The Ginkgo or maidenhair tree, Ginkgo biloba, has been called a living fossil. The tree evolved around 250 million years ago and has no close living relative. A characteristic of the young leaves is that they have two lobes which is why Linnaeus gave the tree the epithet biloba – the two-lobed. The tree is originally from China and Japan. In 1730 the first samples came to Utrecht but the tree soon spread to the rest of Europe. Linnaeus didn’t use gingko medicinally, but it has been used for centuries in China.
In the 1930s a group of substances called ginkgolides was isolated. However, it took until 1967 to discover their chemical structure. Ginkgolides have been shown to increase the blood flow in the brain which helps old people symptoms such as memory loss, tiredness and tinnitus. They have also been shown to have positive effects treating shock, burns and inflammatory skin diseases.
Bruhn, J G 1996. Ginkgo biloba – en översikt. Svensk Farmaceutisk Tidskrift 100(2):42-45.
Bark for Malaria
As early as the 16th century quinine bark was being used to treat fevers. It was found that the bark from the quinine bark tree, the various Cinchona-species, was effective against remittent fever, or malaria as we say today. Great quantities of bark were therefore transported from South America to Europe.
The discovery has been assumed to be due to brothers of the Jesuit order and it was hence commonly traded under the name Jesuit bark. It is sometimes also called China bark, but the name has nothing to do with China; it derives from the Indian name of the bark, quina-quina or kinakina. During the 18th century it was found that it also stimulated the heart. In 1820 two French pharmacists isolated a substance from the bark, quinine.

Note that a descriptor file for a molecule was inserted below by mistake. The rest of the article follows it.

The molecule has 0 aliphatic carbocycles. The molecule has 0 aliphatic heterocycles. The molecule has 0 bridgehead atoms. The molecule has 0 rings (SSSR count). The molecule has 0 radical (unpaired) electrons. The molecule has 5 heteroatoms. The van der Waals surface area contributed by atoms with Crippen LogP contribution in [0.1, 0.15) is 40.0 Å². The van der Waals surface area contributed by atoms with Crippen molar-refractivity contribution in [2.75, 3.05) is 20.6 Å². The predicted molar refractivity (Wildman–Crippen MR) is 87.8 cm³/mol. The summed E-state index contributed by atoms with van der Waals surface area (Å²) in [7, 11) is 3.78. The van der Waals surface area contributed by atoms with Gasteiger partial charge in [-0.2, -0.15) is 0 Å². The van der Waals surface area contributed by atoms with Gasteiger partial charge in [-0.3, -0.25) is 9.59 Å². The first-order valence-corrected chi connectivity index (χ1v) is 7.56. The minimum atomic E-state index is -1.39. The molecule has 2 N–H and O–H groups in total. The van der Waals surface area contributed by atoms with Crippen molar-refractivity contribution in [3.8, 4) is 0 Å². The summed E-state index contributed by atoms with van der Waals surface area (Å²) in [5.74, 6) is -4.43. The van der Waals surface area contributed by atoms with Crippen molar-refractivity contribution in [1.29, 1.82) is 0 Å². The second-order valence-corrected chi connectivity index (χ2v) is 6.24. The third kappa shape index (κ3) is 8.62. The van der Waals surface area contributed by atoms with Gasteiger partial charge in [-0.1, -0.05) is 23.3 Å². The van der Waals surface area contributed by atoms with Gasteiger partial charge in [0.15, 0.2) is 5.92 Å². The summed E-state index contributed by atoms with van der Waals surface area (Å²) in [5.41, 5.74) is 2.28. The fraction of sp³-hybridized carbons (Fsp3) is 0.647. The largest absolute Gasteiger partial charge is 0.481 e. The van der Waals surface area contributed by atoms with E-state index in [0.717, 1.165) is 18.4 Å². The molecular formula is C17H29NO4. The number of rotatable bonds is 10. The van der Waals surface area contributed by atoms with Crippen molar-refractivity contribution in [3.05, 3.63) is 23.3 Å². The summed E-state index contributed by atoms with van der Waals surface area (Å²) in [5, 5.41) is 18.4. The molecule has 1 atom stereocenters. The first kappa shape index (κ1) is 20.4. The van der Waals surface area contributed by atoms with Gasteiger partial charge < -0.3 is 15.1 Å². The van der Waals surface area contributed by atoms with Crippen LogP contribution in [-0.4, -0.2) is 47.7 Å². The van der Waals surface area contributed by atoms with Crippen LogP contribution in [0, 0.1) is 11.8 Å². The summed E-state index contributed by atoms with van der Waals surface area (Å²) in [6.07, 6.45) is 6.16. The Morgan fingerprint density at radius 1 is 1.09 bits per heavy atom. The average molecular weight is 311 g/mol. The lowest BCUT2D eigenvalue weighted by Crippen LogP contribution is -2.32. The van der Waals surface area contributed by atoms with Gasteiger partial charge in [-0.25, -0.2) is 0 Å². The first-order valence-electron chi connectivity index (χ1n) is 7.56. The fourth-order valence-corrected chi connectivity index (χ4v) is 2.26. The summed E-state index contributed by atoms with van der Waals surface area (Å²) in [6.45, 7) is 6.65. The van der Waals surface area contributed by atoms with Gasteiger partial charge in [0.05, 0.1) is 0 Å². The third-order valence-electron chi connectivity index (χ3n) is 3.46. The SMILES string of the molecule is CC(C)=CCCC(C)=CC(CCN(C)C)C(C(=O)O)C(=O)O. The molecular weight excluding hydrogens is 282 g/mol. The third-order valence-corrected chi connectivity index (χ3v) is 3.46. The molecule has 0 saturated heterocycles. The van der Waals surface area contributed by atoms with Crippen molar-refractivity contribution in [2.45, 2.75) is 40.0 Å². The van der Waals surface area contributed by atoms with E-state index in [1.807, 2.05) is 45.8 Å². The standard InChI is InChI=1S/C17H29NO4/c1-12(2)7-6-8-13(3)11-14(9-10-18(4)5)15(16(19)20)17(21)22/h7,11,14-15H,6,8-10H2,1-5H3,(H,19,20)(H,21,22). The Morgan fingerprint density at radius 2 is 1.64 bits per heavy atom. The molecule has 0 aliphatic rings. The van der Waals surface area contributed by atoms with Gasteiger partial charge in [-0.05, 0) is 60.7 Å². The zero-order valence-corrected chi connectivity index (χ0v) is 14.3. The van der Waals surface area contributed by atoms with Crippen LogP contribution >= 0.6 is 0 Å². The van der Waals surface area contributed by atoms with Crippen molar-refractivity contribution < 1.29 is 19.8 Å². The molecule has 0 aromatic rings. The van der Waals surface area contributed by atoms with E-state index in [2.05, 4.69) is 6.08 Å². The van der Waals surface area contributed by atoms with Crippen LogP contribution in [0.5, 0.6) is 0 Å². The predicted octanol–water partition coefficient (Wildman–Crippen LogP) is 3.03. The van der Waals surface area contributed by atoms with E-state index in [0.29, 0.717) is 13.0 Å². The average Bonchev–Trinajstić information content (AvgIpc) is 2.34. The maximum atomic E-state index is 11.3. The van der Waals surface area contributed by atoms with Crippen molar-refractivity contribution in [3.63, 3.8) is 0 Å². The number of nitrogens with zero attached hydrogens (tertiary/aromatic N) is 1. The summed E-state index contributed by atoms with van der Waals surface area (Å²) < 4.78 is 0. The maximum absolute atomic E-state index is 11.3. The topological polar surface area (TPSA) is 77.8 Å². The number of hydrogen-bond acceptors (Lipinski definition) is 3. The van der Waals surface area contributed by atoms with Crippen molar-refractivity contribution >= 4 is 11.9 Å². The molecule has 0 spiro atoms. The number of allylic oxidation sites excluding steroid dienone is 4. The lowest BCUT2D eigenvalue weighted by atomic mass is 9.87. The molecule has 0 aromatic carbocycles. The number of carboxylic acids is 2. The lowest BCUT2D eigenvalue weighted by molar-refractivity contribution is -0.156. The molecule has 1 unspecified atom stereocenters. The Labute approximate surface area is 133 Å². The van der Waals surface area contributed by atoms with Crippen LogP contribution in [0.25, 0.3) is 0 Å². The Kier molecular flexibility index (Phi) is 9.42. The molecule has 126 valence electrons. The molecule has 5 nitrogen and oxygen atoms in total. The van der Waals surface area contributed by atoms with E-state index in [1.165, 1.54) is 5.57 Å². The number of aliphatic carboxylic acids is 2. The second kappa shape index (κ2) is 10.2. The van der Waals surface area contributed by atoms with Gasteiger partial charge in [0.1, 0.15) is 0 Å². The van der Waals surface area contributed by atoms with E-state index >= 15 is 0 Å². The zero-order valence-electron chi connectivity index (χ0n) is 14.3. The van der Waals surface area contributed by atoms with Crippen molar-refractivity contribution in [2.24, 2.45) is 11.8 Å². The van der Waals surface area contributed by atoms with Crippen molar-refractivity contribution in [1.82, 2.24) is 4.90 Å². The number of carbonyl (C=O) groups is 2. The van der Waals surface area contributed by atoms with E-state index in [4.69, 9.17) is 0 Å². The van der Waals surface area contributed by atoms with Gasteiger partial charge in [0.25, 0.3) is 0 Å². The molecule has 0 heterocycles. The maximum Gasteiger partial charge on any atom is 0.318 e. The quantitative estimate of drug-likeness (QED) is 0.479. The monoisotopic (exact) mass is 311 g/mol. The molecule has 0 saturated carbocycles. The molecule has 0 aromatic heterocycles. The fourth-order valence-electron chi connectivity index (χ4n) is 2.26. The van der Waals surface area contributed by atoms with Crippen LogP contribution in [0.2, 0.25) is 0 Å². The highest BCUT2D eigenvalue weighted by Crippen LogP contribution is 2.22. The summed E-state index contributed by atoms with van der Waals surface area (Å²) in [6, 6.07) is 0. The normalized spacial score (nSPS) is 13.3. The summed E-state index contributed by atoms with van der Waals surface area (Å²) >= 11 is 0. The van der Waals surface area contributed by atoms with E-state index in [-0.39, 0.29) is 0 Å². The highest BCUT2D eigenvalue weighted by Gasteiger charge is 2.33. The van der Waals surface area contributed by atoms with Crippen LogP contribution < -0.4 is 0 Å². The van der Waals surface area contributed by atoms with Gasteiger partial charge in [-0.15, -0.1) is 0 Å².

In 1820 it was shown that a salt, quinine sulphate, was excellent for treating fevers. Several similar substances have been refined since then, amongst them is quinidine which is still being used for cardiac illnesses.
At the beginning of the 20th century, plantations of quinine bark were opened in Indonesia and therefore the collection of bark in South America was discontinued. Quinine was an unbeatable product against malaria. During the Second World War the Japanese occupied the quinine bark plantations which led to a shortage of quinine for the allied troops. This led in its turn to the production of synthetic products based on the chemical structure of quinine.
By the end of the war, virtually only synthetic malaria products were being used. However, the malaria parasite managed in time to develop resistance and survive many of these synthetic products. In some areas quinine still works, but the parasite is starting to survive even medication with quinine, which calls for the development of new anti-malarial drugs. As an alternative, artemisinin, a substance from sweet wormwood and derivatives is beginning to be used.
Deadly nightshade relieves cramp
The plant belladonna or deadly nightshade, Atropa belladonna, got its name from an old Italian custom of dropping the juice of the bush’s berries into the eyes. This was mainly used as a beauty product. When the juice came into contact with the eye, it relaxed the circular muscle which controls the size of the pupil and the pupil could not contract.
The women who used it therefore got big dark eyes which were considered beautiful, thus giving rise to the Italian name belladonna.
Atropin is a very powerful poison that has been refined from the plant. It is a muscle relaxant and is used for antispasmodic drugs e.g. during operations. It affects the muscles by inhibiting a certain part of the nervous system. That is why, apart from cramp relief, it has side effects that relax the circular muscle of the eye, reduce the production of saliva and make urination difficult. Atropin is used in the army as an antidote to nerve gas. This is because some nerve gases affect the nerves in exactly the opposite way and so one kind of poison cancels out the other.